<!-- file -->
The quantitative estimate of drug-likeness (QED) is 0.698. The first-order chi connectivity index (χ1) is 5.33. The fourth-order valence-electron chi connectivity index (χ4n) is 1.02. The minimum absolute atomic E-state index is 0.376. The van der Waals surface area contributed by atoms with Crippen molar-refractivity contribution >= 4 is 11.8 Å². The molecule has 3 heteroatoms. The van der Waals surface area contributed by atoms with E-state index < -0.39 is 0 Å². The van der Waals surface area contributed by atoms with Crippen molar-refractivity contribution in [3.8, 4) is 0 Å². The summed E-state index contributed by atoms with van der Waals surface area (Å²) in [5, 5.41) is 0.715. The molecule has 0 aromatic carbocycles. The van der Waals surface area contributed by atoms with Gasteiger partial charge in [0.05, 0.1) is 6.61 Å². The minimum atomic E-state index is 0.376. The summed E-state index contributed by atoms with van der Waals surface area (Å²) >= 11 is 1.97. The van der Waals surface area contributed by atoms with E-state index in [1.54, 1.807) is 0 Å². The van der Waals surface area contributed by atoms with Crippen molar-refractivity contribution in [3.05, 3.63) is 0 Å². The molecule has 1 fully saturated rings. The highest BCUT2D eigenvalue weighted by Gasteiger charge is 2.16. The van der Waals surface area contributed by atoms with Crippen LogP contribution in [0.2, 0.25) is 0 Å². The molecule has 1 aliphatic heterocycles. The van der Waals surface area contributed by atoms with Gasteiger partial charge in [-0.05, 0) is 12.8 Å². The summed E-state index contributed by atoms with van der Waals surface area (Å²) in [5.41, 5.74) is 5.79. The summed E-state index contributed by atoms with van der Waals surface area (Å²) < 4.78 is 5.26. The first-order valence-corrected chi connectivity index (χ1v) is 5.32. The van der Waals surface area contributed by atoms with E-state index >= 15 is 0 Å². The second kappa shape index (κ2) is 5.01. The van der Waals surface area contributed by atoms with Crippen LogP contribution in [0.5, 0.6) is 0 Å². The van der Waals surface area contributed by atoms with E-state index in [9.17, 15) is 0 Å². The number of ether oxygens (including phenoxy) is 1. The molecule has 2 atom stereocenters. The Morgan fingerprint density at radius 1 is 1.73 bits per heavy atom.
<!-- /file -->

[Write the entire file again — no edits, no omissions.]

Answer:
The quantitative estimate of drug-likeness (QED) is 0.698. The first-order chi connectivity index (χ1) is 5.33. The fourth-order valence-electron chi connectivity index (χ4n) is 1.02. The minimum absolute atomic E-state index is 0.376. The van der Waals surface area contributed by atoms with Crippen molar-refractivity contribution >= 4 is 11.8 Å². The molecule has 3 heteroatoms. The van der Waals surface area contributed by atoms with E-state index < -0.39 is 0 Å². The van der Waals surface area contributed by atoms with Crippen molar-refractivity contribution in [3.8, 4) is 0 Å². The summed E-state index contributed by atoms with van der Waals surface area (Å²) in [5, 5.41) is 0.715. The molecule has 0 aromatic carbocycles. The van der Waals surface area contributed by atoms with Gasteiger partial charge in [0.05, 0.1) is 6.61 Å². The minimum atomic E-state index is 0.376. The summed E-state index contributed by atoms with van der Waals surface area (Å²) >= 11 is 1.97. The van der Waals surface area contributed by atoms with E-state index in [1.54, 1.807) is 0 Å². The van der Waals surface area contributed by atoms with Crippen molar-refractivity contribution in [3.05, 3.63) is 0 Å². The molecule has 1 fully saturated rings. The highest BCUT2D eigenvalue weighted by Gasteiger charge is 2.16. The van der Waals surface area contributed by atoms with Crippen LogP contribution in [0.2, 0.25) is 0 Å². The molecule has 1 aliphatic heterocycles. The van der Waals surface area contributed by atoms with Gasteiger partial charge in [-0.05, 0) is 12.8 Å². The summed E-state index contributed by atoms with van der Waals surface area (Å²) in [5.41, 5.74) is 5.79. The summed E-state index contributed by atoms with van der Waals surface area (Å²) < 4.78 is 5.26. The first-order valence-corrected chi connectivity index (χ1v) is 5.32. The van der Waals surface area contributed by atoms with E-state index >= 15 is 0 Å². The second kappa shape index (κ2) is 5.01. The van der Waals surface area contributed by atoms with Crippen LogP contribution in [0.5, 0.6) is 0 Å². The van der Waals surface area contributed by atoms with E-state index in [9.17, 15) is 0 Å². The number of ether oxygens (including phenoxy) is 1. The molecule has 2 atom stereocenters. The Morgan fingerprint density at radius 1 is 1.73 bits per heavy atom.